“The Little Ice Age” is a central but completely hidden theme in The Lallander. It hides from the reader, just as it hid from the entire world when it was happening. But its effect on the Lallander story is part of the historical record. During what they called “The Seven Ill Years,” approximately twenty percent of the Scottish population died of hunger and disease brought on by a series of failed harvests and a breakdown in trade with Europe during their own struggles with poor harvests and deadly wars.

Over some three hundred years, the average global temperature fell by some 2°C (about 3.5°F), triggering strange weather events, crop failures, a collapse of the old medieval feudal economic system, an increased number of witch trials (blame had to lay somewhere on someone), and the rise of the modern era. People adapted to the “new normal” as their parents and grandparents died with their stories of “how things used to be.” The picture above shows an “Ice Fair,” one way people learned to enjoy themselves despite the bitterly cold weather. In the 16th century, the ever-resourceful Lallanders played their newly developed sport of curling on otherwise useless frozen lochs and ponds.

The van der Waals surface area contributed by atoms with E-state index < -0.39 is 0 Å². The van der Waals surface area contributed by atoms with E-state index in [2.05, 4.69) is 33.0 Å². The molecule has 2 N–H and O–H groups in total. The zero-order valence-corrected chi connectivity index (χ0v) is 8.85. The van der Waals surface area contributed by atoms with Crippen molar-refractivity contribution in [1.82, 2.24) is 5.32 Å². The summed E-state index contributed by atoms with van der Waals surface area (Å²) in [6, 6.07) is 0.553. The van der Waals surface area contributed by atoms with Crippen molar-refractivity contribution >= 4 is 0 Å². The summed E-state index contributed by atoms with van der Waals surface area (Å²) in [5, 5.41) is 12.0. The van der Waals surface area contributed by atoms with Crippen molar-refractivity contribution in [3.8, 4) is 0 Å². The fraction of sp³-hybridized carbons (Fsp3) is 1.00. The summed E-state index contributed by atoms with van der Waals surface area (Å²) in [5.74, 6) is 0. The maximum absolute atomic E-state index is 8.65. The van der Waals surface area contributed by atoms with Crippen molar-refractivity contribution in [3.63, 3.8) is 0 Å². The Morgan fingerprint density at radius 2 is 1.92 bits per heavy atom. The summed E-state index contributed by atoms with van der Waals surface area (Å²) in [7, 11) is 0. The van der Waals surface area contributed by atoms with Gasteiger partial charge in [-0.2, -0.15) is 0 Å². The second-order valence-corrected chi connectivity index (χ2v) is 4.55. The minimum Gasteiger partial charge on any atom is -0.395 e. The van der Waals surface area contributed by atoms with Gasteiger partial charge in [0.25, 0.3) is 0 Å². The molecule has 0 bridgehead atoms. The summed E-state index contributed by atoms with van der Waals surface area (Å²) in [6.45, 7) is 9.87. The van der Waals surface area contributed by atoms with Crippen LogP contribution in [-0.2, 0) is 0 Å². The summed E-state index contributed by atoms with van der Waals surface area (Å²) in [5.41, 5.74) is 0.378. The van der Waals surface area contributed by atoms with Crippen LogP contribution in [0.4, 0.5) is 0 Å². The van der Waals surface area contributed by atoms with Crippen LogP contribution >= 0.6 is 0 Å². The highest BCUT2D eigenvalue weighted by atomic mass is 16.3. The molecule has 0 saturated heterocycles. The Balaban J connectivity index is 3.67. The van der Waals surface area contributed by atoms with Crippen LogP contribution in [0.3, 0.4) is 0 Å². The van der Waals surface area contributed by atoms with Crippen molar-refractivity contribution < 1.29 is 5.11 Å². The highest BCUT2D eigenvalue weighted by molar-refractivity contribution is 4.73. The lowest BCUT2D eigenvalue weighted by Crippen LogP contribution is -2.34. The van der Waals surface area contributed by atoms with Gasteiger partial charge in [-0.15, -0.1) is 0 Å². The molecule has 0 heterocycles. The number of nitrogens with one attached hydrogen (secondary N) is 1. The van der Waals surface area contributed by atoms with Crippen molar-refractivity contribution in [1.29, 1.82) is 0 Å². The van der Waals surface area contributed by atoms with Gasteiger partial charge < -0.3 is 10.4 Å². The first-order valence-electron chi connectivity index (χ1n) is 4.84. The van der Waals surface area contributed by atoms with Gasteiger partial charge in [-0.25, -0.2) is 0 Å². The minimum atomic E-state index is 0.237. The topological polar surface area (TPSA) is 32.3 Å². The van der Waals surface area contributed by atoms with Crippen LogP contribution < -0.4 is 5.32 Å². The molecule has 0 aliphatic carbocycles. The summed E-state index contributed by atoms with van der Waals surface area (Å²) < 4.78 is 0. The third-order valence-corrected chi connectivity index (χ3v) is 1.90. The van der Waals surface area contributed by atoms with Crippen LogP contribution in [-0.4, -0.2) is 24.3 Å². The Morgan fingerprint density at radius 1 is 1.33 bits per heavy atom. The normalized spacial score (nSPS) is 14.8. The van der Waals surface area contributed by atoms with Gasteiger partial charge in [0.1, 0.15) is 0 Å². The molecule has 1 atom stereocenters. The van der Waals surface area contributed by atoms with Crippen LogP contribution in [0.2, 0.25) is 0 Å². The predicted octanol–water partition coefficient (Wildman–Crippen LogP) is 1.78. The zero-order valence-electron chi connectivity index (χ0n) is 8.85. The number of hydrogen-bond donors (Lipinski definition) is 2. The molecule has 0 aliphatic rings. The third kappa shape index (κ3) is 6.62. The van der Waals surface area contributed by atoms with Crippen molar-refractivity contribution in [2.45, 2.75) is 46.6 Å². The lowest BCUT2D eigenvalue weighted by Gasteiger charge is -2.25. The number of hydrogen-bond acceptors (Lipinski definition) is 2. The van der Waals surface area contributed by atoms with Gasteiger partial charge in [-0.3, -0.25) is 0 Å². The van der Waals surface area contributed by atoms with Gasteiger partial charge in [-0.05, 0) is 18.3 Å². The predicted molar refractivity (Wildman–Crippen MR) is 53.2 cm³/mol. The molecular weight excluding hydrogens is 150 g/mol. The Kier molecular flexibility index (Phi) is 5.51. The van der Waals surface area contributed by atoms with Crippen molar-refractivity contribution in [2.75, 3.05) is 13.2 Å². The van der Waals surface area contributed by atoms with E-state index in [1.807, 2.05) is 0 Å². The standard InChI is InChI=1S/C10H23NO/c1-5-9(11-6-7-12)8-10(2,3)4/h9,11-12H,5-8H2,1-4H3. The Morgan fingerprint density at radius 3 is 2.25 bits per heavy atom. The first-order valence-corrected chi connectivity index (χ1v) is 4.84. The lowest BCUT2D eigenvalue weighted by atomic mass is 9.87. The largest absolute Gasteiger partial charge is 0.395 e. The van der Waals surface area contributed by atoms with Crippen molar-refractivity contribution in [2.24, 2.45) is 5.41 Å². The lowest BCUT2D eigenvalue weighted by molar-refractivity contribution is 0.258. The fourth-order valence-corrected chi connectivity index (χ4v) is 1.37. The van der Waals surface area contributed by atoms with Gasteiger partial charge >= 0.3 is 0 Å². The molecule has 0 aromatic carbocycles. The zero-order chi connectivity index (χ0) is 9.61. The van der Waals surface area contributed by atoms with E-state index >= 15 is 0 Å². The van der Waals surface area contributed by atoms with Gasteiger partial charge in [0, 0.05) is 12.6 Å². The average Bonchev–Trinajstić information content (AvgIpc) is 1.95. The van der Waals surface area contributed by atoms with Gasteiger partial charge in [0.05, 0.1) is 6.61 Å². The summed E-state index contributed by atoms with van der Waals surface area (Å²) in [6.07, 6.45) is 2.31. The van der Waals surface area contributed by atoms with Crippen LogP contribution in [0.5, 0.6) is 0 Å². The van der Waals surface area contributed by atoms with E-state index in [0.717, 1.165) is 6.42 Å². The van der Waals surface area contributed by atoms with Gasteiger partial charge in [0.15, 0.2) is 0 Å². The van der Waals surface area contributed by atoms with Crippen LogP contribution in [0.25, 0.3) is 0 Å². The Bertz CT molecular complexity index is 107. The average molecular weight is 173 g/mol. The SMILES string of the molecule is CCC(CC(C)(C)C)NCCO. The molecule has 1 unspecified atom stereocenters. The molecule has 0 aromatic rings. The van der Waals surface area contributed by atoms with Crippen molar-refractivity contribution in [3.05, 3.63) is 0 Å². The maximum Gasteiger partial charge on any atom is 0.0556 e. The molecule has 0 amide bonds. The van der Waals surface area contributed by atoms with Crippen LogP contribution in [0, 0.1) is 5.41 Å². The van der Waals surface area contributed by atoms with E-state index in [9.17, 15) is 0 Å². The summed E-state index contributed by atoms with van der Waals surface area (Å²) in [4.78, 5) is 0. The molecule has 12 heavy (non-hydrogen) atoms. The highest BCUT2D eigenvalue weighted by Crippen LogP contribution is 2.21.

Nearly every conflict portrayed in The Lallander finds its roots in “The Little Ice Age”, whether it be religious, economic or social, and yet our contemporary world knows almost nothing about it. While Elspeth and the cast of characters in The Lallander suffer through events they cannot understand, I hope their experience, though fictional, will inform us of the scope of change we can expect from our own unprecedented climate crisis. Climate change changes everything.